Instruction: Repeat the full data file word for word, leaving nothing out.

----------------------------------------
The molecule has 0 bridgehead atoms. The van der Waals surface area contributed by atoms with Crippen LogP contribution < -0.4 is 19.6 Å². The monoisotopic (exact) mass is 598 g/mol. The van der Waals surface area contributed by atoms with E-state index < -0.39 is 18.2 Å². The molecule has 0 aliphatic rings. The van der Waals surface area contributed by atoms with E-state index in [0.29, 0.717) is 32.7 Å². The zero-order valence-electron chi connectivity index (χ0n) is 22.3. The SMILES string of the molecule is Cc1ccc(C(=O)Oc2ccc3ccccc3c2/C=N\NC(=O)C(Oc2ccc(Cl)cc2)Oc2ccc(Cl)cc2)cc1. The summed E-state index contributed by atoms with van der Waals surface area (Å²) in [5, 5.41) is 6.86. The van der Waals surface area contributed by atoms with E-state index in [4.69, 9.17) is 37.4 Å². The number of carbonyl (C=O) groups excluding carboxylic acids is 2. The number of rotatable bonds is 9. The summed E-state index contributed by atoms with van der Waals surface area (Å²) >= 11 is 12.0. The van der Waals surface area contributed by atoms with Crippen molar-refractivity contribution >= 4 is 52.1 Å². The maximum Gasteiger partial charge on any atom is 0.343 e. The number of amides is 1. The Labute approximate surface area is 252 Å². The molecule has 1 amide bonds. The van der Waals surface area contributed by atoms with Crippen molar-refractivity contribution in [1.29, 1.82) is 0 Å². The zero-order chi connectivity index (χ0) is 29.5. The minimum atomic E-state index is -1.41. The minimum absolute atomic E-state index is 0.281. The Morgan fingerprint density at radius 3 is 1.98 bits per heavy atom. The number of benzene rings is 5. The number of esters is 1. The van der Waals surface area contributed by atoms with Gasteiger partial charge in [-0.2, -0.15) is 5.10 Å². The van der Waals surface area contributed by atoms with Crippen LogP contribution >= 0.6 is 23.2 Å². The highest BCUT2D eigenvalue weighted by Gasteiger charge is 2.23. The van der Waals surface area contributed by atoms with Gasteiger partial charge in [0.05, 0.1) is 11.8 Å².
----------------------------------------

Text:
The molecule has 0 bridgehead atoms. The van der Waals surface area contributed by atoms with Crippen LogP contribution < -0.4 is 19.6 Å². The monoisotopic (exact) mass is 598 g/mol. The van der Waals surface area contributed by atoms with E-state index < -0.39 is 18.2 Å². The molecule has 0 aliphatic rings. The van der Waals surface area contributed by atoms with E-state index in [0.29, 0.717) is 32.7 Å². The zero-order valence-electron chi connectivity index (χ0n) is 22.3. The SMILES string of the molecule is Cc1ccc(C(=O)Oc2ccc3ccccc3c2/C=N\NC(=O)C(Oc2ccc(Cl)cc2)Oc2ccc(Cl)cc2)cc1. The summed E-state index contributed by atoms with van der Waals surface area (Å²) in [5, 5.41) is 6.86. The van der Waals surface area contributed by atoms with E-state index in [4.69, 9.17) is 37.4 Å². The number of carbonyl (C=O) groups excluding carboxylic acids is 2. The number of rotatable bonds is 9. The summed E-state index contributed by atoms with van der Waals surface area (Å²) >= 11 is 12.0. The van der Waals surface area contributed by atoms with Crippen molar-refractivity contribution >= 4 is 52.1 Å². The maximum Gasteiger partial charge on any atom is 0.343 e. The number of amides is 1. The Labute approximate surface area is 252 Å². The molecule has 1 amide bonds. The van der Waals surface area contributed by atoms with Crippen molar-refractivity contribution in [1.29, 1.82) is 0 Å². The zero-order chi connectivity index (χ0) is 29.5. The minimum atomic E-state index is -1.41. The minimum absolute atomic E-state index is 0.281. The Morgan fingerprint density at radius 3 is 1.98 bits per heavy atom. The number of benzene rings is 5. The number of esters is 1. The van der Waals surface area contributed by atoms with Gasteiger partial charge in [-0.2, -0.15) is 5.10 Å². The van der Waals surface area contributed by atoms with Crippen LogP contribution >= 0.6 is 23.2 Å². The highest BCUT2D eigenvalue weighted by Gasteiger charge is 2.23. The van der Waals surface area contributed by atoms with Gasteiger partial charge in [0.05, 0.1) is 11.8 Å².